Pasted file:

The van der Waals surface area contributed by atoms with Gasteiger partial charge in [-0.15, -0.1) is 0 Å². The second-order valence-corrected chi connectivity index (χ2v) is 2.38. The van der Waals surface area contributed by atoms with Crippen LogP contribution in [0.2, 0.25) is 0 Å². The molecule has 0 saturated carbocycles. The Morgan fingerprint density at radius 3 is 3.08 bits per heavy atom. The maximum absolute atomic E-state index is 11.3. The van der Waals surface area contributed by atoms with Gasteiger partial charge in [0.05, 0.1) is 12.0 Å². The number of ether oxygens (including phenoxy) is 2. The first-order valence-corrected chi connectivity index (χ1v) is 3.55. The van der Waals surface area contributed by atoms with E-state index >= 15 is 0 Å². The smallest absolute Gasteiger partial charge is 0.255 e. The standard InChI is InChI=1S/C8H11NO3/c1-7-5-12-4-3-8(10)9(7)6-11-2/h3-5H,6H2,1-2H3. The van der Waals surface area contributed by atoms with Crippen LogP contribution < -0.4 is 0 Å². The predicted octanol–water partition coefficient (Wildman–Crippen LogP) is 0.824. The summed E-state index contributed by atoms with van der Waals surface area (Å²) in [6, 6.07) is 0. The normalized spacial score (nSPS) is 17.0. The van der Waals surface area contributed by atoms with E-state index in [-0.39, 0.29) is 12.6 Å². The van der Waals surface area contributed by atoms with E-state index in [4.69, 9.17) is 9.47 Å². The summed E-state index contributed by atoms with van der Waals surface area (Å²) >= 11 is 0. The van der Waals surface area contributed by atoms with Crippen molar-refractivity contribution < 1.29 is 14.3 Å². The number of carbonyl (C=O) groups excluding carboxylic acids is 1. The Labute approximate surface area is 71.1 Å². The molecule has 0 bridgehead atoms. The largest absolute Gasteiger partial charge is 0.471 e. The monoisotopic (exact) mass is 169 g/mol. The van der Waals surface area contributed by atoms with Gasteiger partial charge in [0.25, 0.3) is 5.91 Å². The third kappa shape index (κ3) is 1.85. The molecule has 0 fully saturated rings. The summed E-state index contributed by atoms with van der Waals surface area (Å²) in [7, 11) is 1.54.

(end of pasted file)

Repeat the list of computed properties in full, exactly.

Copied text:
The van der Waals surface area contributed by atoms with Gasteiger partial charge in [-0.15, -0.1) is 0 Å². The second-order valence-corrected chi connectivity index (χ2v) is 2.38. The van der Waals surface area contributed by atoms with Crippen LogP contribution in [0.2, 0.25) is 0 Å². The molecule has 0 saturated carbocycles. The Morgan fingerprint density at radius 3 is 3.08 bits per heavy atom. The maximum absolute atomic E-state index is 11.3. The van der Waals surface area contributed by atoms with Gasteiger partial charge in [0.05, 0.1) is 12.0 Å². The number of ether oxygens (including phenoxy) is 2. The first-order valence-corrected chi connectivity index (χ1v) is 3.55. The van der Waals surface area contributed by atoms with E-state index >= 15 is 0 Å². The smallest absolute Gasteiger partial charge is 0.255 e. The standard InChI is InChI=1S/C8H11NO3/c1-7-5-12-4-3-8(10)9(7)6-11-2/h3-5H,6H2,1-2H3. The van der Waals surface area contributed by atoms with Crippen LogP contribution < -0.4 is 0 Å². The predicted octanol–water partition coefficient (Wildman–Crippen LogP) is 0.824. The summed E-state index contributed by atoms with van der Waals surface area (Å²) in [6, 6.07) is 0. The normalized spacial score (nSPS) is 17.0. The van der Waals surface area contributed by atoms with E-state index in [-0.39, 0.29) is 12.6 Å². The van der Waals surface area contributed by atoms with E-state index in [4.69, 9.17) is 9.47 Å². The summed E-state index contributed by atoms with van der Waals surface area (Å²) >= 11 is 0. The van der Waals surface area contributed by atoms with Crippen molar-refractivity contribution < 1.29 is 14.3 Å². The number of carbonyl (C=O) groups excluding carboxylic acids is 1. The Labute approximate surface area is 71.1 Å². The molecule has 0 bridgehead atoms. The largest absolute Gasteiger partial charge is 0.471 e. The monoisotopic (exact) mass is 169 g/mol. The van der Waals surface area contributed by atoms with Gasteiger partial charge in [0.25, 0.3) is 5.91 Å². The third kappa shape index (κ3) is 1.85. The molecule has 0 fully saturated rings. The summed E-state index contributed by atoms with van der Waals surface area (Å²) in [7, 11) is 1.54.